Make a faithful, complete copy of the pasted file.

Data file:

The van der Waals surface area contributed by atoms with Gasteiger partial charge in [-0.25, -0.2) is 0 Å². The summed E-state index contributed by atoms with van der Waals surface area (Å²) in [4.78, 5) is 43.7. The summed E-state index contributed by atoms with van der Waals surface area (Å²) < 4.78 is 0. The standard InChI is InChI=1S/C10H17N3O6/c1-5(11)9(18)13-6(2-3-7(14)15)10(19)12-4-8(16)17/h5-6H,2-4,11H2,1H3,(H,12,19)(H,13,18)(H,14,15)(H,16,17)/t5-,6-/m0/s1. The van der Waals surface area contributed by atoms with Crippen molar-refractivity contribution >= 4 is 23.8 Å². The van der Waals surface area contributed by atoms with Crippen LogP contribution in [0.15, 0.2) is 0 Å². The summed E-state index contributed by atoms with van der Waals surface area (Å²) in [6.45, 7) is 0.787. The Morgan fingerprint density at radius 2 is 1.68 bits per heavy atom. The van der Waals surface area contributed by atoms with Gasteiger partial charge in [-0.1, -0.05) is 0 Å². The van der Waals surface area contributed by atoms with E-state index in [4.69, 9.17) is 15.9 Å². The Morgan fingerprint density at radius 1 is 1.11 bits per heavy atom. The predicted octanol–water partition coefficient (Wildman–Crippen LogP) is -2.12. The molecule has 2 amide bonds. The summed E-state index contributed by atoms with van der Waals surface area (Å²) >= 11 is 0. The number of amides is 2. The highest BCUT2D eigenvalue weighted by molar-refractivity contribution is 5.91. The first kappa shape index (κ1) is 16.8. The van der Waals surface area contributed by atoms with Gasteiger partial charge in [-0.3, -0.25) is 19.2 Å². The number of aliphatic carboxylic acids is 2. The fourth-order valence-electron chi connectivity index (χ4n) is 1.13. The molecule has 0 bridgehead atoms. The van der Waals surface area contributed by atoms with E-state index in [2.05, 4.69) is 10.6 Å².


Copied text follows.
The van der Waals surface area contributed by atoms with Gasteiger partial charge in [-0.25, -0.2) is 0 Å². The summed E-state index contributed by atoms with van der Waals surface area (Å²) in [4.78, 5) is 43.7. The summed E-state index contributed by atoms with van der Waals surface area (Å²) < 4.78 is 0. The standard InChI is InChI=1S/C10H17N3O6/c1-5(11)9(18)13-6(2-3-7(14)15)10(19)12-4-8(16)17/h5-6H,2-4,11H2,1H3,(H,12,19)(H,13,18)(H,14,15)(H,16,17)/t5-,6-/m0/s1. The van der Waals surface area contributed by atoms with Crippen molar-refractivity contribution >= 4 is 23.8 Å². The van der Waals surface area contributed by atoms with Crippen LogP contribution in [0.15, 0.2) is 0 Å². The summed E-state index contributed by atoms with van der Waals surface area (Å²) in [6.45, 7) is 0.787. The Morgan fingerprint density at radius 2 is 1.68 bits per heavy atom. The van der Waals surface area contributed by atoms with Gasteiger partial charge in [-0.1, -0.05) is 0 Å². The van der Waals surface area contributed by atoms with E-state index in [4.69, 9.17) is 15.9 Å². The Morgan fingerprint density at radius 1 is 1.11 bits per heavy atom. The predicted octanol–water partition coefficient (Wildman–Crippen LogP) is -2.12. The molecule has 2 amide bonds. The summed E-state index contributed by atoms with van der Waals surface area (Å²) >= 11 is 0. The number of amides is 2. The highest BCUT2D eigenvalue weighted by molar-refractivity contribution is 5.91. The first kappa shape index (κ1) is 16.8. The van der Waals surface area contributed by atoms with Gasteiger partial charge in [-0.3, -0.25) is 19.2 Å². The number of aliphatic carboxylic acids is 2. The fourth-order valence-electron chi connectivity index (χ4n) is 1.13. The molecule has 0 bridgehead atoms. The van der Waals surface area contributed by atoms with E-state index in [2.05, 4.69) is 10.6 Å².